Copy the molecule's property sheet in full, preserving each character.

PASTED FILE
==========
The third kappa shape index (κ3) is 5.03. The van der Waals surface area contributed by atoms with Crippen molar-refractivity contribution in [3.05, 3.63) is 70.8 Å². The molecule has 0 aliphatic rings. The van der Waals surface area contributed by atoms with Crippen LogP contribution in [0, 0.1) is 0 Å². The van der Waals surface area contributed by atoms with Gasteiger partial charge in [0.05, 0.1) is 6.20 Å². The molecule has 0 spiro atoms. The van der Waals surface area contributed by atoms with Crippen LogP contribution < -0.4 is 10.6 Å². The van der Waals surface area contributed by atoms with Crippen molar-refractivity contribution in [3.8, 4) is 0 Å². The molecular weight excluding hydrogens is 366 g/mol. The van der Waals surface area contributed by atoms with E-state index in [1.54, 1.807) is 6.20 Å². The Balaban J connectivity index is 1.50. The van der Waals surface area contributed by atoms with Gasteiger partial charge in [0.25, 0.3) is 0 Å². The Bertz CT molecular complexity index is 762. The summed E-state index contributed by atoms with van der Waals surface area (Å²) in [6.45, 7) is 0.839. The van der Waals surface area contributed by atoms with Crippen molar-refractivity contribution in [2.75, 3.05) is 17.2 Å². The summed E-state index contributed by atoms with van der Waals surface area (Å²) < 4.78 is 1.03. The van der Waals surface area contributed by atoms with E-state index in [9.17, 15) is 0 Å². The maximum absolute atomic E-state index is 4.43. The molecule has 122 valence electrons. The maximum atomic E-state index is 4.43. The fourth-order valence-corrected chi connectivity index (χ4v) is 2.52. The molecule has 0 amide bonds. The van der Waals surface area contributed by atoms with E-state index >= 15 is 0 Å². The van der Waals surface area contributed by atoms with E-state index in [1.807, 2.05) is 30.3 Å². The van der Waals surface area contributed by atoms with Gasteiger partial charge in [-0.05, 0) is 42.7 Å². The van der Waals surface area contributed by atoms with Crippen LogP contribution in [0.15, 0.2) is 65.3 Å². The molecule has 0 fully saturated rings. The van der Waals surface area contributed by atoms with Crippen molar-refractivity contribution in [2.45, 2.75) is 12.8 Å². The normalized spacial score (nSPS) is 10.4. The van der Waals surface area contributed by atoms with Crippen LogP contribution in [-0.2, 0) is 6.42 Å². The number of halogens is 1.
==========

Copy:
The third kappa shape index (κ3) is 5.03. The van der Waals surface area contributed by atoms with Crippen molar-refractivity contribution in [3.05, 3.63) is 70.8 Å². The molecule has 0 aliphatic rings. The van der Waals surface area contributed by atoms with Crippen LogP contribution in [0, 0.1) is 0 Å². The van der Waals surface area contributed by atoms with Gasteiger partial charge in [0.05, 0.1) is 6.20 Å². The molecule has 0 spiro atoms. The van der Waals surface area contributed by atoms with Crippen LogP contribution < -0.4 is 10.6 Å². The van der Waals surface area contributed by atoms with Crippen molar-refractivity contribution in [3.8, 4) is 0 Å². The molecular weight excluding hydrogens is 366 g/mol. The van der Waals surface area contributed by atoms with E-state index in [1.54, 1.807) is 6.20 Å². The Balaban J connectivity index is 1.50. The van der Waals surface area contributed by atoms with Gasteiger partial charge in [0.25, 0.3) is 0 Å². The Bertz CT molecular complexity index is 762. The summed E-state index contributed by atoms with van der Waals surface area (Å²) in [6.45, 7) is 0.839. The van der Waals surface area contributed by atoms with Crippen molar-refractivity contribution in [2.75, 3.05) is 17.2 Å². The summed E-state index contributed by atoms with van der Waals surface area (Å²) < 4.78 is 1.03. The van der Waals surface area contributed by atoms with E-state index in [9.17, 15) is 0 Å². The maximum absolute atomic E-state index is 4.43. The molecule has 122 valence electrons. The maximum atomic E-state index is 4.43. The fourth-order valence-corrected chi connectivity index (χ4v) is 2.52. The molecule has 0 amide bonds. The van der Waals surface area contributed by atoms with E-state index >= 15 is 0 Å². The van der Waals surface area contributed by atoms with E-state index in [1.807, 2.05) is 30.3 Å². The van der Waals surface area contributed by atoms with Gasteiger partial charge in [-0.05, 0) is 42.7 Å². The van der Waals surface area contributed by atoms with Crippen LogP contribution in [0.15, 0.2) is 65.3 Å². The molecule has 0 fully saturated rings. The van der Waals surface area contributed by atoms with Crippen molar-refractivity contribution in [2.45, 2.75) is 12.8 Å². The normalized spacial score (nSPS) is 10.4. The van der Waals surface area contributed by atoms with Crippen LogP contribution in [-0.2, 0) is 6.42 Å². The number of halogens is 1.